12 March 2008

Linguistic Ambiguity (or, shooting people with telescopes)

Notice that sometimes sentences that are potentially ambiguous lack a possible meaning because it does not make sense from the perspective of how we understand the world....let us take [the word] gun and replace it with telescope, which produces Pat shot the soldier with the telescope [instead of Pat shot the soldier with the gun]. In this case it is plausible that the soldier that Pat shot has a telescope, and it is much less plausible that Pat used a telescope to shoot the soldier. Of course, it is possible in some imaginary world that we can use telescopes to shoot people. But notice that we are not likely to seize on this as a possible meaning, because in our everyday world such a telescope is not familiar to us.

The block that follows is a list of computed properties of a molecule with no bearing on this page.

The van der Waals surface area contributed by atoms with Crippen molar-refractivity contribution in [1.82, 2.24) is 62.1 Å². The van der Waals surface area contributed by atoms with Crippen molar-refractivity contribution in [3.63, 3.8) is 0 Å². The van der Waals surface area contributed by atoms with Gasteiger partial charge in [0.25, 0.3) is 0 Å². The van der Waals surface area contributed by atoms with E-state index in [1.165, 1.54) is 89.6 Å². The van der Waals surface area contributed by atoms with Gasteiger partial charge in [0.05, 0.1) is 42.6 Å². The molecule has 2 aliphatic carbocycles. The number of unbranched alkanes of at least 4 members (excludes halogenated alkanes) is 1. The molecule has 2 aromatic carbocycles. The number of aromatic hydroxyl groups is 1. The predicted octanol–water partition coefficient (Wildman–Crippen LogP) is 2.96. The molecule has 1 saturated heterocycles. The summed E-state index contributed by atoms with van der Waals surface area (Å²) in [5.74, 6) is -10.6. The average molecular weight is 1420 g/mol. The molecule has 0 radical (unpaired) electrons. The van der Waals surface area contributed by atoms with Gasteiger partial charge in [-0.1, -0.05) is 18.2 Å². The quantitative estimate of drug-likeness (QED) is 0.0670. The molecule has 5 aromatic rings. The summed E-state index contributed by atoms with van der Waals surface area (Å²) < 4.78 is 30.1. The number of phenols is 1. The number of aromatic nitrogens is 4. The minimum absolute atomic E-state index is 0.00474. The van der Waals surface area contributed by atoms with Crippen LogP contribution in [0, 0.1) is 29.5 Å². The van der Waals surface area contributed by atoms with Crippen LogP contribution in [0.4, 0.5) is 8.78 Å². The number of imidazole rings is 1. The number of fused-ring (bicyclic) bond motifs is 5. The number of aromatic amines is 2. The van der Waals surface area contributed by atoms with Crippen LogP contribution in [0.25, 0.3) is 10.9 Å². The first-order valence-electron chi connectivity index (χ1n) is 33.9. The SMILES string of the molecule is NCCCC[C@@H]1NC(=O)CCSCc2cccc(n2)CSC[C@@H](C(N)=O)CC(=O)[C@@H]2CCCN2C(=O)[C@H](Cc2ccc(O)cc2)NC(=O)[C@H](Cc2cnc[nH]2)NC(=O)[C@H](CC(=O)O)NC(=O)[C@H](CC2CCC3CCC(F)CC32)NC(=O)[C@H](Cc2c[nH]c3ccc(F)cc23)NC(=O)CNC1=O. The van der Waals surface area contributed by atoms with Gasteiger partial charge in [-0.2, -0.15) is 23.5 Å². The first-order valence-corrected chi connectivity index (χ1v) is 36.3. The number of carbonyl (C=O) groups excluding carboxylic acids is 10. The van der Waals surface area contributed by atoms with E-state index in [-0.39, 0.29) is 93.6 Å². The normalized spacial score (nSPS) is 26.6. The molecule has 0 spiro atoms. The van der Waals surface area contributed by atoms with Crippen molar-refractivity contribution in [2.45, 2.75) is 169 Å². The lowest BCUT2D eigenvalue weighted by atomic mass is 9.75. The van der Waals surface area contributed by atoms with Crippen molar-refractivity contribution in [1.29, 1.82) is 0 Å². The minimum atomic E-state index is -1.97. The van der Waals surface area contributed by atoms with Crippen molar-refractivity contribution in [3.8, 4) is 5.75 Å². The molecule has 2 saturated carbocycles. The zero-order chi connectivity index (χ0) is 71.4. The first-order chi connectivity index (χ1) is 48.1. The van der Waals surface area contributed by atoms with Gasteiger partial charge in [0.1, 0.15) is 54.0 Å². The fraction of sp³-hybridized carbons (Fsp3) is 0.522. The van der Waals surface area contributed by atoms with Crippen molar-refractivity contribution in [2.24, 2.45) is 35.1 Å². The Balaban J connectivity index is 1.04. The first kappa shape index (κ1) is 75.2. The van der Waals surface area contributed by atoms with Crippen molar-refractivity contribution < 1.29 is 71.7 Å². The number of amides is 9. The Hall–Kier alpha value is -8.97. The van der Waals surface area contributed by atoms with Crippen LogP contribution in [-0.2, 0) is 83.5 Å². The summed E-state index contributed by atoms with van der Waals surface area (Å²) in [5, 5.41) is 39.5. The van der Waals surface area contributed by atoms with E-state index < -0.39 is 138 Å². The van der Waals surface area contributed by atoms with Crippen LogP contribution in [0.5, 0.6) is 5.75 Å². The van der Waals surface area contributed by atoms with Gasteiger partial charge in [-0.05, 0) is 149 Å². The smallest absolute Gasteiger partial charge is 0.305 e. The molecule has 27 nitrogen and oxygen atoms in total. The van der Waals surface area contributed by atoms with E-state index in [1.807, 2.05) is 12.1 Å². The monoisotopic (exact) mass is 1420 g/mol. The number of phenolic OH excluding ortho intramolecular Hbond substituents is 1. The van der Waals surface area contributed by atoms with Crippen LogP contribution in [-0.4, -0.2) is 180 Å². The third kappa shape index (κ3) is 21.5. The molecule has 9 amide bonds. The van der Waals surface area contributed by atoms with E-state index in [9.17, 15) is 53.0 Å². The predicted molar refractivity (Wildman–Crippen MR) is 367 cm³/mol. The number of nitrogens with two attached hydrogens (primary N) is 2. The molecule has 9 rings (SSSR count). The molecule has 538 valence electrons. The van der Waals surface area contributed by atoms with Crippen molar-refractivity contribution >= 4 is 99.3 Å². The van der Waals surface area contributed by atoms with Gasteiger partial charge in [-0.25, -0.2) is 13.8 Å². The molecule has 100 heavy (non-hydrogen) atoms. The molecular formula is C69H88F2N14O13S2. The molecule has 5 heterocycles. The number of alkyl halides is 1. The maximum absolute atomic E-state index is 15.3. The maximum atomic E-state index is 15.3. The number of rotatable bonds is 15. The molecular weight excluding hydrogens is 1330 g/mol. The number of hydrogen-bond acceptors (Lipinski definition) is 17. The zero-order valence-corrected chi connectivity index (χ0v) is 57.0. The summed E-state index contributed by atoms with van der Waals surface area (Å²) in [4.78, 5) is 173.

Georgios Tsedernalis and Wai Yi Peggy Wong, editors. Language Files: Materials for an Introduction to Language and Linguistics. 9th ed. Columbus: Ohio State UP, 2004.

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